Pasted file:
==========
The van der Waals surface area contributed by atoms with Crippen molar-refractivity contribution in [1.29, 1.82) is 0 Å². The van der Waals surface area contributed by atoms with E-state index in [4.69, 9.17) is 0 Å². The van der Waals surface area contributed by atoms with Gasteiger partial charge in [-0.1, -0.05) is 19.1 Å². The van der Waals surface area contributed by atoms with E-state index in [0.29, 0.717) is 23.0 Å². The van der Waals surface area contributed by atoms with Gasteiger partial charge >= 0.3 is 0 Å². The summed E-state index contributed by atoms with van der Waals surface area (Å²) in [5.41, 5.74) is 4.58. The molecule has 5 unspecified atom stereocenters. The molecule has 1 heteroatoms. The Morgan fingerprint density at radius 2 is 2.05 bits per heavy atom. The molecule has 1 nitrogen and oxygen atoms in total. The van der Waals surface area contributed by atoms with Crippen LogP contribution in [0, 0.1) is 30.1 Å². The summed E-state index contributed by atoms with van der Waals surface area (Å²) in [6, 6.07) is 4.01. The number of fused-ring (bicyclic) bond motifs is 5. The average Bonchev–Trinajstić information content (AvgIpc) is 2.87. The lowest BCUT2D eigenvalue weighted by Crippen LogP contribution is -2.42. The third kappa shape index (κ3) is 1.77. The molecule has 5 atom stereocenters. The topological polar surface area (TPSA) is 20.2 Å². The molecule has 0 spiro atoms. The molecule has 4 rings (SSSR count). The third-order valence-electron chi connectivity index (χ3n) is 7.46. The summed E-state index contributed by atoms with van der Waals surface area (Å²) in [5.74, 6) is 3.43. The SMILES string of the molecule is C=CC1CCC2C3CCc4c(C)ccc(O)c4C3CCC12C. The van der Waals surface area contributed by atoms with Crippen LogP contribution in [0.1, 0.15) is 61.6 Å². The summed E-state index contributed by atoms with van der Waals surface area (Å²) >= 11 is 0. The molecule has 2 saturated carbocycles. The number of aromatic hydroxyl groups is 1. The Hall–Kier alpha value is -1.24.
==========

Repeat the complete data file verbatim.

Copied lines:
The van der Waals surface area contributed by atoms with Crippen molar-refractivity contribution in [1.29, 1.82) is 0 Å². The van der Waals surface area contributed by atoms with E-state index in [4.69, 9.17) is 0 Å². The van der Waals surface area contributed by atoms with Gasteiger partial charge in [-0.1, -0.05) is 19.1 Å². The van der Waals surface area contributed by atoms with E-state index in [0.29, 0.717) is 23.0 Å². The van der Waals surface area contributed by atoms with Gasteiger partial charge >= 0.3 is 0 Å². The summed E-state index contributed by atoms with van der Waals surface area (Å²) in [5.41, 5.74) is 4.58. The molecule has 5 unspecified atom stereocenters. The molecule has 1 heteroatoms. The Morgan fingerprint density at radius 2 is 2.05 bits per heavy atom. The molecule has 1 nitrogen and oxygen atoms in total. The van der Waals surface area contributed by atoms with Crippen LogP contribution in [0, 0.1) is 30.1 Å². The summed E-state index contributed by atoms with van der Waals surface area (Å²) in [6, 6.07) is 4.01. The number of fused-ring (bicyclic) bond motifs is 5. The average Bonchev–Trinajstić information content (AvgIpc) is 2.87. The lowest BCUT2D eigenvalue weighted by Crippen LogP contribution is -2.42. The third kappa shape index (κ3) is 1.77. The molecule has 5 atom stereocenters. The topological polar surface area (TPSA) is 20.2 Å². The molecule has 0 spiro atoms. The molecule has 4 rings (SSSR count). The third-order valence-electron chi connectivity index (χ3n) is 7.46. The summed E-state index contributed by atoms with van der Waals surface area (Å²) in [5.74, 6) is 3.43. The SMILES string of the molecule is C=CC1CCC2C3CCc4c(C)ccc(O)c4C3CCC12C. The van der Waals surface area contributed by atoms with Crippen LogP contribution in [0.1, 0.15) is 61.6 Å². The summed E-state index contributed by atoms with van der Waals surface area (Å²) >= 11 is 0. The molecule has 2 saturated carbocycles. The number of aromatic hydroxyl groups is 1. The Hall–Kier alpha value is -1.24.